Foraging Report

Howdy Friends and Family,

We continue to stretch our time at Cortijada Los Gázquez and we hope that we don’t seem like broken records over here at Fodenvensel Studios HQ. The students from Goldsmiths College are back in London and a group of five friendly Americans have come and gone. They were organized through the same group that arranged the last gastronomy tour.

We learned quite a lot from one of the students about foraging. A Kurdish Iraqi student named Rebeen shared that two plants that grow near the house are eaten regularly in northern Iraq where he is from. He sent a photo of geranium leaves he found in the area to his mother in Iraq from his phone and she confirmed their edibility. A few days later we were all eating sautéed geranium leaves. This week I spent an hour picking them for a soufflé-like dish that Donna usually makes with spinach.
Rebeen also turned us on to the unique sour flavor of green almonds. Green almonds are picked from the tree in March or April while they are still immature and wear fuzzy green sweaters. Since they have not yet developed a shell they can be eaten in their entirety and are best with a little sea salt. When the almonds mature, they shed their sweaters and reveal the hard brown shell most of us are familiar with. They have a bright, fresh, very green flavor. Rebeen brought a few pounds of green almonds back with him to London to share with Kurdish friends in commemoration of a Kurdish massacre by the Iraqi government in 1988.

We have also collected wild arugula, called “rocket” by the Brits, though it is starting to taper off now. In its place the thistles are beginning to bloom and we have ideas of collecting the young blossoms to harvest the bright purple stamens to make a vegetarian rennet for future cheese making endeavors. Yesterday we made Halloumi cheese from fresh goat milk. It is a cheese that relies on vinegar instead of rennet. It is a “squeaky” cheese with a firm curd.

For the gastronomy weekend a botanist named Maite came to Los Gázquez to take the guests foraging for edible plants on the land. They brought back what they found and used the herbs to season the goat cheese they made the day before. The guests sampled their homemade cheeses, and then the two of us happily took the large amounts of cheese that were left untouched.

It is now Wednesday morning and the guests just left a couple of hours ago. There is a week until the next gastronomy group arrives and until we likely will leave Almería and head north to St. Jean Pied de Port, France.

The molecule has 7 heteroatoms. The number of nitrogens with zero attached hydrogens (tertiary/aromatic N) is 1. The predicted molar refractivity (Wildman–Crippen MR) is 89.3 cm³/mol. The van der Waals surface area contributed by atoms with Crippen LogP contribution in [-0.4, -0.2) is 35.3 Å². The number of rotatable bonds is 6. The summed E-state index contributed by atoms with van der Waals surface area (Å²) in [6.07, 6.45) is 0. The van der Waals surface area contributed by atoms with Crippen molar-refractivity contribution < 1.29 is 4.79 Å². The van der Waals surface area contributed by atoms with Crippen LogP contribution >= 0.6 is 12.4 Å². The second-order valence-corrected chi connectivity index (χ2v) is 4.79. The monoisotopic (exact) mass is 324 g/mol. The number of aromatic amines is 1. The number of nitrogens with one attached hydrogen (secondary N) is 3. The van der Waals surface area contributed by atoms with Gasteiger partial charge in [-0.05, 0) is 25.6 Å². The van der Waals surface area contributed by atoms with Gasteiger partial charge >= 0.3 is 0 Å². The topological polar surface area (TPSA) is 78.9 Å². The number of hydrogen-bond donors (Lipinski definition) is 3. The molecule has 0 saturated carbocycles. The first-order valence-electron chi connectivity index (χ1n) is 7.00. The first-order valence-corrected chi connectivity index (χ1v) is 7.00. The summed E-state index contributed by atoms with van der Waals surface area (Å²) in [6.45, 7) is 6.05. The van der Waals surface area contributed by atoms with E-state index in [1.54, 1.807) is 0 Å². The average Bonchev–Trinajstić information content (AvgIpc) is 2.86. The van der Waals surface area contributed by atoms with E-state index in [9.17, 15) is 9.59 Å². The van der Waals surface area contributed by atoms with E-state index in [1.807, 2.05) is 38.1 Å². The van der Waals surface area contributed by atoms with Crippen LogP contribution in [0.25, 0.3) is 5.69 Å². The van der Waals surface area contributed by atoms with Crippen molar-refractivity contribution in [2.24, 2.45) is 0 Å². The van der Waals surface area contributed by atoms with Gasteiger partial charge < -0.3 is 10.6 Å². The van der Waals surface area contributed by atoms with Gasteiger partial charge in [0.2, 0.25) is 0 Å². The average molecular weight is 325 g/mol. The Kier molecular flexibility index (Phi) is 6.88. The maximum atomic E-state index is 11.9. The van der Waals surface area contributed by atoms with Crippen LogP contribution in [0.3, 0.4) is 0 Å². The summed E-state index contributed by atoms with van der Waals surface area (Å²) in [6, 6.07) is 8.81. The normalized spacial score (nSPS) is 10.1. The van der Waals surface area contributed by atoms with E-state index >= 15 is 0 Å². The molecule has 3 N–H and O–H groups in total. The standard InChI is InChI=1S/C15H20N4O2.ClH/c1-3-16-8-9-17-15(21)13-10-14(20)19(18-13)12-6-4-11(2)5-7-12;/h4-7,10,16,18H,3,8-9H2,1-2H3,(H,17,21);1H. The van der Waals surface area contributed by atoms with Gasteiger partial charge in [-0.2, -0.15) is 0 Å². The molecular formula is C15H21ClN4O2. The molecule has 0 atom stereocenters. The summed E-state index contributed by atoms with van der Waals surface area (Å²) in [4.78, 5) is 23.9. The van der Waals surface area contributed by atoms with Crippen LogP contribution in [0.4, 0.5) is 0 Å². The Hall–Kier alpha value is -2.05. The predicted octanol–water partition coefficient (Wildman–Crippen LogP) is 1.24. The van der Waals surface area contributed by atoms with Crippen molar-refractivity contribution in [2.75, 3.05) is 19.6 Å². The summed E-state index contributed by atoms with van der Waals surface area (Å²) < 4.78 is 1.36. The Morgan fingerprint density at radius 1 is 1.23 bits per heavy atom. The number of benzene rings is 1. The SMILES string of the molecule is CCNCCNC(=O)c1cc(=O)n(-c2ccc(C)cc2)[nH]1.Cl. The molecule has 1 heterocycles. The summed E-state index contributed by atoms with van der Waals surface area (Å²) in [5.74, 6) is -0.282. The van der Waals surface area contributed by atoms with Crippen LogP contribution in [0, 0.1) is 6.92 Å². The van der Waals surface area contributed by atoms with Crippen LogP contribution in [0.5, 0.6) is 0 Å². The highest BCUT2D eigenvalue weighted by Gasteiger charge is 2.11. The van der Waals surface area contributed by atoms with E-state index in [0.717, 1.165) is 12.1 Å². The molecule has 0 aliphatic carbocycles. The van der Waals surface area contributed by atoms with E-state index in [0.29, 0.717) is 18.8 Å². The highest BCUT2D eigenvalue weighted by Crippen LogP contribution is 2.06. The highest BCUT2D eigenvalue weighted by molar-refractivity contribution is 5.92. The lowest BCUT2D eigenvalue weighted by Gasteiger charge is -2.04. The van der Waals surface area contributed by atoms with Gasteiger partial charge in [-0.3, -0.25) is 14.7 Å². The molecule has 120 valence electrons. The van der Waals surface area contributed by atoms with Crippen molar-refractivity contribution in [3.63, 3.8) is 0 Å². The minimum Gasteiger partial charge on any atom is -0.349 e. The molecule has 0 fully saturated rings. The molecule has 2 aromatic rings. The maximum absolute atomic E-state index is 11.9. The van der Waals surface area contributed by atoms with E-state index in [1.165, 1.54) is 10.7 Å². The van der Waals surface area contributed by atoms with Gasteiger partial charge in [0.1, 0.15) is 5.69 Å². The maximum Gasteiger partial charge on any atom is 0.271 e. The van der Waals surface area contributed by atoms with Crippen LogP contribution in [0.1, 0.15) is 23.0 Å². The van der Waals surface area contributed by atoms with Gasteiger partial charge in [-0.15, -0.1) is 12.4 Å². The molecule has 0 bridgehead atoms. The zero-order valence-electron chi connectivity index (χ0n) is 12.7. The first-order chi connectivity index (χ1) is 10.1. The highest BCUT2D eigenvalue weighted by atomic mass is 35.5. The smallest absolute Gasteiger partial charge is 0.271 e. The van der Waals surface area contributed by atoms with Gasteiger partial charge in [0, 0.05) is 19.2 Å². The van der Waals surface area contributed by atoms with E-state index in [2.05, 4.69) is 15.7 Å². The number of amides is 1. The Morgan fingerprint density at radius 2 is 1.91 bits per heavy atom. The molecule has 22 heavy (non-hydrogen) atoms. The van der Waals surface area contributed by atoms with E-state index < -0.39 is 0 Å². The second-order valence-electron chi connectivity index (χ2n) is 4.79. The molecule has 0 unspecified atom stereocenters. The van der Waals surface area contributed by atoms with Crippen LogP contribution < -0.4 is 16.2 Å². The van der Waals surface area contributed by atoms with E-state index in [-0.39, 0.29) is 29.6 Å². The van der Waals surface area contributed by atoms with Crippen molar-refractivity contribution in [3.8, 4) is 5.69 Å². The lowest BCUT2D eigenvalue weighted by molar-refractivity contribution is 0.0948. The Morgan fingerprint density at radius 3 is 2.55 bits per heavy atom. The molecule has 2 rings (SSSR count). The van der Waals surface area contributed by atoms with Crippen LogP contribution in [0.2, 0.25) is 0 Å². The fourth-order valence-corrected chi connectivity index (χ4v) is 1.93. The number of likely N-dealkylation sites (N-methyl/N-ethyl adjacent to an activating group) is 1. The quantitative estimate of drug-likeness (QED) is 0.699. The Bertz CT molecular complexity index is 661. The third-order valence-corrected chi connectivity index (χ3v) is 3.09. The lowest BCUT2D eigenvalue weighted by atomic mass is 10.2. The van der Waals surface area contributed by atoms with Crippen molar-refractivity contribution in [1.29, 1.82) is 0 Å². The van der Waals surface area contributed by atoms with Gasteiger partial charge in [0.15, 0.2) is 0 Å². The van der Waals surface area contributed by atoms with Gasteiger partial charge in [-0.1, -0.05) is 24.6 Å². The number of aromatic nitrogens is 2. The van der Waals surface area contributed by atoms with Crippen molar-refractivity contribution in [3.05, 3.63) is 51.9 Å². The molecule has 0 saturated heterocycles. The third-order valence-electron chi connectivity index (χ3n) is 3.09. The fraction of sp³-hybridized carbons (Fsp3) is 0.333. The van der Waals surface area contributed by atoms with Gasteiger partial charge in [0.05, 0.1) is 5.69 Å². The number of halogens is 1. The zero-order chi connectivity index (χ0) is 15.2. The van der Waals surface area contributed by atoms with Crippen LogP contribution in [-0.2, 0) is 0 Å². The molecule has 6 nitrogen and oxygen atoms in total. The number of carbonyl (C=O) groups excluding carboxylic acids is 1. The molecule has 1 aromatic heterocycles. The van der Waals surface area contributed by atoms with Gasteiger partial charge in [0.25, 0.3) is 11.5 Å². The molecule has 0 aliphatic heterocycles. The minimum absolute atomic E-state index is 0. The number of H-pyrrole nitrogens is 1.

20130424-102947.jpg Jamón and green almonds.

20130424-103055.jpg TR: Max Beckmann. BL: Cocido (a traditional Spanish peasant stew with chick peas, broth and pork pieces of all sorts) cooking in terra-cotta pots in the asador.

20130424-135339.jpgTR: Wild rocket. BR: Geranium leaves.

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6 thoughts on “Foraging Report

  1. From our experience in Corvallis OR you will find many of the same edible wild plants when you return to Portland. Springtime is the time! You should find almonds in the Willamette Valley too. Creepy things to photograph are abundant all over. Thanks for sharing the mouthwatering delights.

    • Ilana and Jerry,

      Thanks for another comment. It’s really nice to get some feedback and to know what people are thinking about our posts. I’m interested to know more about what edibles are grown in Oregon. I’ve only been out searching for mushrooms and once I found a site called Urban Edibles and found some Asian pears growing by the sidewalk.
      -David

  2. We have heard about “rocket” salad, which as you say is British English. In Germany it is found in every Italian restaurant and also makes for a great pizza topping. But here it is called “rucola” , and Wikipedia says in the US it is called “arugula”. Very popular salad, very similar to dandelion salad it seems to me. Heck, if you’re eating green almonds, almost time for some fried green tomatoes. At least Down South you can find those on some menus, and they’re quite tasty, presuming you slice them and dip in flour first. Enjoy. D & B.

    • D and B,

      I’ve never had fried green tomatoes and I didn’t end up putting and green almonds into any dishes I made, but Idid find some interesting recipes that included green almonds and I almost made some. I remember the apple wine I had with you guys last time I was in Frankfurt. I thought it was pretty good, even though I remember you guys not being huge fans. We shared the sauerkraut we made with our British hosts and I think they enjoyed it. Thank you for your comment. It’s great to hear from you on here. -David

  3. Back in NY from our gastronomy days with you. April-May is foraging time for ramps in the northeast. I made pesto with from them the other day. The garlic-spring onion aroma along with the warm spring weather seemed heavenly. I also found a farmer at the local outdoor market who may sell pasteurized (but not homogenized) goats milk. If so, cheese making will be on the agenda some time soon. I hope this not finds you two well.

    • Amy,
      Great to hear from you. Thanks for commenting. We are pleased to have you checking out the blog. We just left Los Gázquez yesterday morning and are in Madrid.
      What is a ramp? Is it similar to a garlic scape?
      We made halloumi cheese from raw goat milk a few weeks ago and it turned out great. It was very easy, we just heated the milk to 95 degrees centigrade and then added some vinegar. It made for a fairly hard cheese and we thought it was delicious.
      Keep us posted on your cheese making and foraging:)
      -David & Austin
      PS: A postcard will come your way sometime soon!

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